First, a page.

Through Tarnad mund’s Rolling Grasslands





“A landscape as seemingly endless as the sea. That is until you reach the cliffs.”

Not often is a trail group closely followed for protection by a local tribal priest. And not often do said tribal communities allow outsiders to partake in their ceremonies. Much less get a quick crash course for one.

Our trail group witnessed a rather demanding initiation ceremony – lifting and shouldering a 65 kilo rock.


Sure, not everyone partook, but the experience had us all enthralled.


Especially our trail lead who just couldn’t seem to get enough.


But it doesn’t start here. Our trail group assembled at the Place to Bee, Ooty at around 8:00 am from where we headed on to Tarnad mund. The interim landscapes and group enthusiasm helped us get warmed up.

Let’s just say that there was a chill in the air and most of us were on an empty stomach. No chai breaks, no dilly dallying.
As we reached close to Tarnad mund, the landscape suddenly changed. A landscape as expansive as the North pole – No longer were we surrounded by looming trees on both sides.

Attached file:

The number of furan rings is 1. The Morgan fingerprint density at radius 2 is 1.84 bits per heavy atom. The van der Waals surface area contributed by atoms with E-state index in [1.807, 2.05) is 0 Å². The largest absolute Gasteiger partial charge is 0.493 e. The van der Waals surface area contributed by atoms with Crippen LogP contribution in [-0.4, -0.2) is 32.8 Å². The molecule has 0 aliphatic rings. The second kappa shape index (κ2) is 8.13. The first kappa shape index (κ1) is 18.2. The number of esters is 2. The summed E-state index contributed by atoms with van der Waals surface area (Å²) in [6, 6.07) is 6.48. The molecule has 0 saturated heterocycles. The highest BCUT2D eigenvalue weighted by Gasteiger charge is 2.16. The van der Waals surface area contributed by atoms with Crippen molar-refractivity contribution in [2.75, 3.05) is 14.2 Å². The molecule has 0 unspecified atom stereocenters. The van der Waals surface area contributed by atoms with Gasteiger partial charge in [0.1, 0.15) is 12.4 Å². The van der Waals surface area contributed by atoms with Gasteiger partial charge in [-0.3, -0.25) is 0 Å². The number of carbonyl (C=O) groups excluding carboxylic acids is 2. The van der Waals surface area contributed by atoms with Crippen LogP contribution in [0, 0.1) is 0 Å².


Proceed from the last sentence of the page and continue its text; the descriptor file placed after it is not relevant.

To maintain our ambiguity with the locals, we decided to park the vehicles two hillocks away from the main hamlet. Wild, intrigued buffaloes were our least concern. We didn’t want to stir any disconcern with the local tribe.


After all, we were guests on their land.


Led by our local friend Thummudi kuttan, we entered from the east end of the shola. Rumours of elephant sightings within the shola brought about some nervous excitement but that was just another thing to look forward to.

Tarnadumund’s open landscapes were best for the bird enthusiasts in our group. Especially with all the equipment on board – hi-power binoculars and long-zoom-lens cameras.

We spotted black eagles, red-wattled lapwings, bonelli’s eagles and more.


As we neared the end of our trail, our local friend decided to take us to their sacred grove – all the way down to three derelict Toda temples. Quite close to their hamlet.

He told us of the strict rules that bind their community structure, religious views, and sacred ceremonies. Of the restrictions on who can enter said premises.


It wasn’t just religious banter of the locals that dictates their lifestyle. One could say the land itself decides what goes and what doesn’t.


What flowers should bloom.
What animals and birds will roam.
Where the streams will flow.


We sat among the rolling hills, thinking of the locals, their lifestyle, and their communion with the land.



We left wondering… what next?


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